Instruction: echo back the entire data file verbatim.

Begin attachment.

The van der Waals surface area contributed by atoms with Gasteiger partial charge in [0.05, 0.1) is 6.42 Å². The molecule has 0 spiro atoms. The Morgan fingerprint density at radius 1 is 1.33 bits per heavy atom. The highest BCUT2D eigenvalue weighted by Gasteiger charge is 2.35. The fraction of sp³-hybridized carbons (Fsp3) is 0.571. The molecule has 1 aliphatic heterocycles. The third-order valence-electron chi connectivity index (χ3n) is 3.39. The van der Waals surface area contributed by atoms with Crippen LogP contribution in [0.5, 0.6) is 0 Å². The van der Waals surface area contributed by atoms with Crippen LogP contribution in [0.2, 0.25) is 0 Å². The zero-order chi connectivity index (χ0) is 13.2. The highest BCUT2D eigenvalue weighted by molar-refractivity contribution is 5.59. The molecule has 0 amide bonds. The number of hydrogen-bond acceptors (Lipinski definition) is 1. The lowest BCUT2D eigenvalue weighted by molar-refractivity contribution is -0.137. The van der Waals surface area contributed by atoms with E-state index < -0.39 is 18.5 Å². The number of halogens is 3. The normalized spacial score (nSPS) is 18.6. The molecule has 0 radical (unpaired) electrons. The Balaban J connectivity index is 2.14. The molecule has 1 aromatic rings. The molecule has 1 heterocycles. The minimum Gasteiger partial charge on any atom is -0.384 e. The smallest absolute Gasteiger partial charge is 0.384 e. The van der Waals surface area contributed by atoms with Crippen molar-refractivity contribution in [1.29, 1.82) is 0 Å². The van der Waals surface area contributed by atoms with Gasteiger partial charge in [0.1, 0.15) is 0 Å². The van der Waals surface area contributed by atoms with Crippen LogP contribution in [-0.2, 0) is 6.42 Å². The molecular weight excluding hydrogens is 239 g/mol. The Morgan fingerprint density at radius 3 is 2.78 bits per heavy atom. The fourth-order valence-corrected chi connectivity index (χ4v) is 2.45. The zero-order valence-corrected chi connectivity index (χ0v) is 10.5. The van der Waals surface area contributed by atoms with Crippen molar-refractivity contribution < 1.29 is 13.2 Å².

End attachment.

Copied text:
The van der Waals surface area contributed by atoms with Gasteiger partial charge in [0.05, 0.1) is 6.42 Å². The molecule has 0 spiro atoms. The Morgan fingerprint density at radius 1 is 1.33 bits per heavy atom. The highest BCUT2D eigenvalue weighted by Gasteiger charge is 2.35. The fraction of sp³-hybridized carbons (Fsp3) is 0.571. The molecule has 1 aliphatic heterocycles. The third-order valence-electron chi connectivity index (χ3n) is 3.39. The van der Waals surface area contributed by atoms with Crippen LogP contribution in [0.5, 0.6) is 0 Å². The van der Waals surface area contributed by atoms with Crippen LogP contribution in [0.2, 0.25) is 0 Å². The zero-order chi connectivity index (χ0) is 13.2. The highest BCUT2D eigenvalue weighted by molar-refractivity contribution is 5.59. The molecule has 0 amide bonds. The number of hydrogen-bond acceptors (Lipinski definition) is 1. The lowest BCUT2D eigenvalue weighted by molar-refractivity contribution is -0.137. The van der Waals surface area contributed by atoms with E-state index < -0.39 is 18.5 Å². The number of halogens is 3. The normalized spacial score (nSPS) is 18.6. The molecule has 0 radical (unpaired) electrons. The Balaban J connectivity index is 2.14. The molecule has 1 aromatic rings. The molecule has 1 heterocycles. The minimum Gasteiger partial charge on any atom is -0.384 e. The smallest absolute Gasteiger partial charge is 0.384 e. The van der Waals surface area contributed by atoms with Crippen molar-refractivity contribution in [1.29, 1.82) is 0 Å². The van der Waals surface area contributed by atoms with Gasteiger partial charge in [0.1, 0.15) is 0 Å². The van der Waals surface area contributed by atoms with Crippen LogP contribution in [-0.2, 0) is 6.42 Å². The molecular weight excluding hydrogens is 239 g/mol. The Morgan fingerprint density at radius 3 is 2.78 bits per heavy atom. The fourth-order valence-corrected chi connectivity index (χ4v) is 2.45. The zero-order valence-corrected chi connectivity index (χ0v) is 10.5. The van der Waals surface area contributed by atoms with Crippen molar-refractivity contribution < 1.29 is 13.2 Å².